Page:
Near-death experiences are simply “manifestations of normal brain functions gone awry”, researchers say. Psychologists from Edinburgh University and the Medical Research Council in Cambridge reviewed existing research. They say phenomena such as out-of-body experiences or encounters with dead relatives are tricks of the mind rather than a glimpse of the afterlife.
One of the researchers, Dr Caroline Watt, said: “Our brains are very good at fooling us.”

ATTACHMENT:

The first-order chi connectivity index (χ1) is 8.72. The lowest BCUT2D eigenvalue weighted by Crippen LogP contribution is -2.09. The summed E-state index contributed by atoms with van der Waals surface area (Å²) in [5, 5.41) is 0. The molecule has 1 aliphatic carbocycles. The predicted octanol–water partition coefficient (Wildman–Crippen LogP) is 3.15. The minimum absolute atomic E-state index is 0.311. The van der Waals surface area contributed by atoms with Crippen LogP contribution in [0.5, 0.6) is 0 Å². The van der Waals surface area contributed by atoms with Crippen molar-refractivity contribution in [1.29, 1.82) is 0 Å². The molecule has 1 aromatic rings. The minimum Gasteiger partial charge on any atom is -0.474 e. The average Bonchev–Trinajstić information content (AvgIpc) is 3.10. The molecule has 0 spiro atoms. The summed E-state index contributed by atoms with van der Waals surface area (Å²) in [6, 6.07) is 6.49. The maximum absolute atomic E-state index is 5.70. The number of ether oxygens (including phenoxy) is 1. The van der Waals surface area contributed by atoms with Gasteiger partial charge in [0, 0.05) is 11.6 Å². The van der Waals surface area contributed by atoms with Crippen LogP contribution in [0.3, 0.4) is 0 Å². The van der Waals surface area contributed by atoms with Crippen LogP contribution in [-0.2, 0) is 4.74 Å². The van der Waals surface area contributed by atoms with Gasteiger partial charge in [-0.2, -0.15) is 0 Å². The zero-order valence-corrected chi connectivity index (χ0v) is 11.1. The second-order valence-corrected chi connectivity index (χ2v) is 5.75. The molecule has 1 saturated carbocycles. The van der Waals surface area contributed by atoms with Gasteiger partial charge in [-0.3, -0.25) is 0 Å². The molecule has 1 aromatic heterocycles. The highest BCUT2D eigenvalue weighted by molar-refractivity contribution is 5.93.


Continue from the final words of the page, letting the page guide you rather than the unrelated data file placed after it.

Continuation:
The researchers say that many common near-death experiences could be caused by the brain’s attempt to make sense of unusual sensations and perceptions occurring during a traumatic event. Dr Watt, of the University of Edinburgh, said: “Some of the studies we examined show that many of the people experiencing a near-death experience were not actually in danger of dying, although most thought they were.
“The scientific evidence suggests that all aspects of the near-death experience have a biological basis.”